These and other objects and advantages of the present invention will become more fully apparent from the following detailed description when read in conjunction with the accompanying drawings with like reference numerals indicating corresponding parts throughout, wherein:

FIG. 1 is a simplified block diagram of a prior art voltage boosting circuit;

FIGS. 2(a)-2(e) are timing diagrams of the voltages at various points in the circuit of FIG. 1 during a read mode of operation;

FIGS. 3(a)-3(e) are timing diagrams of the volt ages at various points in the circuit of FIG. 1 during a programming mode of operation;

FIG. 4 is a simplified block diagram of a fast, three-state booster circuit, constructed in accordance with the principles of the present invention;

FIG. 5 is a detailed schematic circuit diagram of the precharge logic circuit of FIG. 4;

FIG. 6 is a detailed schematic circuit diagram of the three-state driver circuit of FIG. 4;

FIGS. 7(a)-7(e) are timing diagrams of the voltages at various points in the circuit of FIG. 4 during a programming mode of operation;

FIG. 8(a) is a schematic diagram of the output stage of the driver circuit of FIG. 6 during a high impedance state;

FIG. 8(b) is an equivalent capacitance circuit of the output stage of FIG. 8(a); and

FIG. 9 is a simplified block diagram of a second embodiment of a fast, three-state booster circuit, constructed in accordance with the principles of the present invention.

DESCRIPTION OF THE PREFERRED EMBODIMENTS

In the following, there will be described preferred embodiments of the present invention with reference to the drawings. There is illustrated in FIG. 4 of the drawings a simplified block diagram of an improved voltage booster circuit 110, constructed in accordance with the principles of the present invention. The voltage booster circuit 110 is quite similar in its construction to the boosting circuit 10 of FIG. 1. The main difference is that the NAND gate 22 and the inverter 23 in FIG. 1 have now been replaced by a three-state driver circuit.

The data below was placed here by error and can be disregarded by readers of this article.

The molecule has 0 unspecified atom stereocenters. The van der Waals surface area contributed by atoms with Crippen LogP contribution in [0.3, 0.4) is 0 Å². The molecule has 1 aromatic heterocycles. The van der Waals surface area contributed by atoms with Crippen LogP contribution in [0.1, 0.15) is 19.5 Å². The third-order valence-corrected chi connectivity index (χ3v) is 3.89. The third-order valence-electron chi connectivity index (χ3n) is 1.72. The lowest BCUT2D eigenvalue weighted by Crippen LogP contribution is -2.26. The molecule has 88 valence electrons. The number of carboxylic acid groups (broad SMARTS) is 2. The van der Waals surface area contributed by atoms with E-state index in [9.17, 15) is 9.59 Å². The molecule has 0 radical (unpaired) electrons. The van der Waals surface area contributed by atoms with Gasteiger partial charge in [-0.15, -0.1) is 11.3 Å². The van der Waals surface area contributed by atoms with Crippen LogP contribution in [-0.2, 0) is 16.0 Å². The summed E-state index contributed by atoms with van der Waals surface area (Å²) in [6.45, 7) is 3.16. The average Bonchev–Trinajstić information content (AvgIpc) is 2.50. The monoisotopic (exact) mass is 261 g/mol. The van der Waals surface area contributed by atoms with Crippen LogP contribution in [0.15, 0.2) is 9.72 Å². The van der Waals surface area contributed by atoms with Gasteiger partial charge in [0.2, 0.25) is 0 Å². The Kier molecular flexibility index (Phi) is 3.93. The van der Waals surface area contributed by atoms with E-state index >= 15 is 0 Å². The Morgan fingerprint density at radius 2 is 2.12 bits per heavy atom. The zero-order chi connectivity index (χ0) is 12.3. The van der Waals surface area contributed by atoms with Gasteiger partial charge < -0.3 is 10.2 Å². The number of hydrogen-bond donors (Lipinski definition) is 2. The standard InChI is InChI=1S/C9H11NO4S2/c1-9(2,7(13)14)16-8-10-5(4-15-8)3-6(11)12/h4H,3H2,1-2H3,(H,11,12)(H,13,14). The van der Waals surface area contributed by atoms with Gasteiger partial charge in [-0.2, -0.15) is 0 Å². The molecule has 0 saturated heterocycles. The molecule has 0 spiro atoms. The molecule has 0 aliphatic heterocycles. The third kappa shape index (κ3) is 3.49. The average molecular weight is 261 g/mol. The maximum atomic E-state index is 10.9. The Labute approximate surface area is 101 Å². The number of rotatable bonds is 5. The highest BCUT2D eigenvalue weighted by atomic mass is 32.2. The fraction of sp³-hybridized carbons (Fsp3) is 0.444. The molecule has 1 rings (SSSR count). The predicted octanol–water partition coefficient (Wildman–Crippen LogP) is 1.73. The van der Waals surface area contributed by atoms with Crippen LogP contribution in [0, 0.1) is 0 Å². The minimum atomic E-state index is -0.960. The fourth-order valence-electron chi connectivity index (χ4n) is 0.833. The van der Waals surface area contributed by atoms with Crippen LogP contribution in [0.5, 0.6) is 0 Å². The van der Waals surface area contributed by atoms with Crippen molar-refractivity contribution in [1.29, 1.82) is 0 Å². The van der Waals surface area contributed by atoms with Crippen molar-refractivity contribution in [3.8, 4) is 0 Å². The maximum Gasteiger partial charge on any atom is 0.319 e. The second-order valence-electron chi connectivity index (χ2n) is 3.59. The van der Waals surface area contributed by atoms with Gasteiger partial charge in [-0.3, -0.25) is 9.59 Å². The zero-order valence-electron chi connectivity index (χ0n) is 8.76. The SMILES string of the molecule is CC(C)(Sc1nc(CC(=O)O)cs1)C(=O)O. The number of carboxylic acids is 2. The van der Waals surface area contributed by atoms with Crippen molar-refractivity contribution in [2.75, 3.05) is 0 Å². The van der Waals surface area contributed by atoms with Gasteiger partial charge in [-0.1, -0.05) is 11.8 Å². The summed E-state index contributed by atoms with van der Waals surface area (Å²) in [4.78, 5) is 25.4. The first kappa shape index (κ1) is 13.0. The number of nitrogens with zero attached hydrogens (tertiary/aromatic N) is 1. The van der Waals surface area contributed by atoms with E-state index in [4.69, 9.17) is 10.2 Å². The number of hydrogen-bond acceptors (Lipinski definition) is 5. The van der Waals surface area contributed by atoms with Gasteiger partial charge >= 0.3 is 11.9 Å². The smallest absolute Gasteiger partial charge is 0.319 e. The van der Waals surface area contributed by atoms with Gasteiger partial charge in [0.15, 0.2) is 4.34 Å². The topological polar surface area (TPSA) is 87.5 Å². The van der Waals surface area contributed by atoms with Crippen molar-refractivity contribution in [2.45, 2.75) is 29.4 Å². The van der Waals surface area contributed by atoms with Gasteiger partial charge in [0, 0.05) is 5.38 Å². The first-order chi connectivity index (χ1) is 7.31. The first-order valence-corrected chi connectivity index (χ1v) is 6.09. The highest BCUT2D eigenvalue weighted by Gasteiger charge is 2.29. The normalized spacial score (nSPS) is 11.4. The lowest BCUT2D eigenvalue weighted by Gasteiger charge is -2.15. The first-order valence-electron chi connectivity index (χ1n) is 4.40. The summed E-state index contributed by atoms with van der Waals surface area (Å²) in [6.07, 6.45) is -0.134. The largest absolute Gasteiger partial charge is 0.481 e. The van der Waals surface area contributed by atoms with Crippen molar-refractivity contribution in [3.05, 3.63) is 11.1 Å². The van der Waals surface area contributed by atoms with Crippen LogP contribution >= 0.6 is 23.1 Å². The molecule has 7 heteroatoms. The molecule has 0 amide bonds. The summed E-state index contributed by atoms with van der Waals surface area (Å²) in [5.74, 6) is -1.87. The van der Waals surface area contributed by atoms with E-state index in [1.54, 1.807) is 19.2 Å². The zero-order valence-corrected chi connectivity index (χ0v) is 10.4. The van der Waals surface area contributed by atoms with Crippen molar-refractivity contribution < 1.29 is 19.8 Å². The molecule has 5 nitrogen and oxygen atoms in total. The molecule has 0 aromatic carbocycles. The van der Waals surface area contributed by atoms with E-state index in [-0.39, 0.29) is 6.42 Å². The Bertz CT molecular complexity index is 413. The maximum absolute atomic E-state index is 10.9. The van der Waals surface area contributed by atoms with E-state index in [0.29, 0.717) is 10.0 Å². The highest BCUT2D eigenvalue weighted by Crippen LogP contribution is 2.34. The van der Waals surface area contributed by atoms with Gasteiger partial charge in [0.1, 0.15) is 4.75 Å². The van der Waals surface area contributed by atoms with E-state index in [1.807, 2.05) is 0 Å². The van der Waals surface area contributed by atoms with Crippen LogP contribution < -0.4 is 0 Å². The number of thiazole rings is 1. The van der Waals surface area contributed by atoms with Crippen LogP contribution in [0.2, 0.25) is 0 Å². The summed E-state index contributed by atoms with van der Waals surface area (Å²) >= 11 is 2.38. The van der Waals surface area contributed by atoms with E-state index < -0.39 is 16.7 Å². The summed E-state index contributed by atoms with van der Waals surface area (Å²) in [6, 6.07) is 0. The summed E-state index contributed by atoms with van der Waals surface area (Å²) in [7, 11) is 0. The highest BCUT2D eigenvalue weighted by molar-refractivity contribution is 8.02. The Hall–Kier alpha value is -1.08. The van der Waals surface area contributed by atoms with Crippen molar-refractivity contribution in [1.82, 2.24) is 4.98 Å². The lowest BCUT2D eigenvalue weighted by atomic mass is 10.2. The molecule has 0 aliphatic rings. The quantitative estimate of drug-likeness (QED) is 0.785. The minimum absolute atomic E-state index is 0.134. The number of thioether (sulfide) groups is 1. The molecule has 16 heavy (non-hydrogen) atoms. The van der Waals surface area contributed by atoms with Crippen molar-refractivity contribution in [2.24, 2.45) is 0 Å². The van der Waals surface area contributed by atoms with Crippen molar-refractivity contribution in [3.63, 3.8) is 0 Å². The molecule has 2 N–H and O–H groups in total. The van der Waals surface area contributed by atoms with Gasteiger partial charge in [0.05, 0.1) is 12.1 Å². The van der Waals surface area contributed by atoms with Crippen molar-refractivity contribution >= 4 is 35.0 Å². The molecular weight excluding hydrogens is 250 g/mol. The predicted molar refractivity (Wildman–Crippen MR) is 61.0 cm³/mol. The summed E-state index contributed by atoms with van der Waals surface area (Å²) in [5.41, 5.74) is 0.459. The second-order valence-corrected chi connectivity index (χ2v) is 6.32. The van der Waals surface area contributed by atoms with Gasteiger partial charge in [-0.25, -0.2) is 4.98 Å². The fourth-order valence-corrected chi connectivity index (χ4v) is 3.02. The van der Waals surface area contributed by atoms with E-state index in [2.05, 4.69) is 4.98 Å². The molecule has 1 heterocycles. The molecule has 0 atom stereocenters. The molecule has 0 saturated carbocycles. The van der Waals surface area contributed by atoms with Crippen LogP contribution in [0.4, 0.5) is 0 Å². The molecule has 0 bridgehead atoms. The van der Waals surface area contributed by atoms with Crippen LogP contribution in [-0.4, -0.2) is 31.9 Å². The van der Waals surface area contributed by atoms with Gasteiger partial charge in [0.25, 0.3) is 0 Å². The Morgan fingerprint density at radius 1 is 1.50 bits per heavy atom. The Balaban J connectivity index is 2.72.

In particular, the present voltage booster circuit 110 is comprised of a high voltage charge pump 114, a precharge logic circuit 118, a P-channel pull-up transistor Pl10, a booster capacitor 115 (CBOOST) and the three-state driver circuit 117. Similarly, the capacitor CL represents the capacitive loading of the row decoder circuits (as shown in FIG. 1) and all of the parasitic capacitance associated with a lead line 120 connected to a wordline supply node 116 for generating the wordline supply voltage VPXG. The driver circuit 117 has an output which is used to drive the booster capacitor 115. The output of the driver circuit 117 has three states: (1) a low state during a precharge mode, (2) a high state during a read mode, and (3) a high impedance state during a programming mode. The driver circuit serves to effectively disconnect the booster capacitor 115 from the supply node 116 during programming, thereby reducing the capacitive loading on the high voltage charge pump 114.